1. Boats need to be given the opportunity to drain.
As you work your boat, strange sediment sometimes builds up in the bilges or is created by fuel spills. To avoid a serious buildup of sediment, ensure that your boat is given the chance to drain. The more you let your boat sit, the more sediment it builds. Also remember that storage boat attendants, such as boat movers, may not have the tools necessary to remove the sediment if you leave the boat to rest without draining.
2. Make sure your engine is turned off, or after a shoot if the boat has power.
Dead engines can lead to exhaust odors and vibration, both of which increase during the cruising season. Because you might also have sediment on the engine, it might be time to turn it off. Sometimes the best thing to do is just stay off the waters while it’s drained.
3. Bright lights make dirty water look worse.
Even illuminated waters can make the water look dirty or slimy. Make sure that boaters know when to avoid the water during the cruising season. They should rely on landmarks such as coastlines or waterways to help steer clear of areas that might contain unusual sediment. (Note: “Inhaled particles are considered harmful to the human respiratory tract and heart” FDA.gov )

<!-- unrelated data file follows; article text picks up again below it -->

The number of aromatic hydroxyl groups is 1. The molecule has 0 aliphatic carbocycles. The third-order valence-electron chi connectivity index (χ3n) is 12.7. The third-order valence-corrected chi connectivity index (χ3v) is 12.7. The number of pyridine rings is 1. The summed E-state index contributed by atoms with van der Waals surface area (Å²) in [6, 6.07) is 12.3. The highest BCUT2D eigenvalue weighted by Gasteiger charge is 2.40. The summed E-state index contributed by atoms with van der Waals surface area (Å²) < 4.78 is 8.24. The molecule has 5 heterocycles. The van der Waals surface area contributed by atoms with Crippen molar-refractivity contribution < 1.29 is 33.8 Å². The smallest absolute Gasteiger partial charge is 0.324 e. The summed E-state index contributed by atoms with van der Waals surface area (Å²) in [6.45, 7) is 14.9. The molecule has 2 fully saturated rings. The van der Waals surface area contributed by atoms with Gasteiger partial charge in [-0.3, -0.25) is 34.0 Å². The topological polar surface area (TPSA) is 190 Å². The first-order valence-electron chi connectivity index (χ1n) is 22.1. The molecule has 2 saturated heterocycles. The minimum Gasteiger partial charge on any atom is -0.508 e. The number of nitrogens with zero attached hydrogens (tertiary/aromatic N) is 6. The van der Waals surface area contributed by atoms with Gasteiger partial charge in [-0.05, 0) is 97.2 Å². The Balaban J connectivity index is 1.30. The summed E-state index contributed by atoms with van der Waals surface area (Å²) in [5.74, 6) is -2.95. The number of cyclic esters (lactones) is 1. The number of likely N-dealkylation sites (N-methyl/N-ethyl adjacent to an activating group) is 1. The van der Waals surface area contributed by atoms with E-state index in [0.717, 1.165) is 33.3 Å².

4. Cover your boat, hatch covers included.
Another cause of problems is muck. If you have a hatch cover set into the bottom of the boat, keep it on throughout the water season, to minimize sediment buildup and help keep your hull clean.
5. Lift the boat something fierce.
In the case of an emergency, and want to forego that eco approach, try lifting your boat as forcefully as you can. Remember, your boat is built to handle all kinds and conditions. If it’s dirty, wet, rough, or otherwise unsafe, remove yourself.
6. Don’t block shoreline channels or ponds because they clear up in time.
While you’re out, take a look at this map of Lake Arnholdt, just southeast of Davenport, Iowa. Look for a channel called the Watershed Channel, which begins in the southwest corner of the lake. It then moves north to just to the east of the Davenport Army Ammunition Plant. It is one of the longest channels in the water. Aerosols either released in the air from Croton-Harmon or rains that happen through the lake on the dry lake floor can quickly clear this channel of sediment. As long as activities stop, this channel should remain clear. (One of the biggest offenders in the Watershed Channel is seen here.)
When you’re out of the water and want to preface or end a season, one thing might be worth mentioning: dreams. During the day, several things in the breeze assure that you’ll be reminded of the season, on a first-name basis at least. While this would be nothing new to any sailor, it is to some, like youngsters, a source of irritation.
Dan Robson is a member of The Pelagic Department, a Friends Committee on National Legislation group that promotes sustainable boating through legislation, environment education, and stewardship.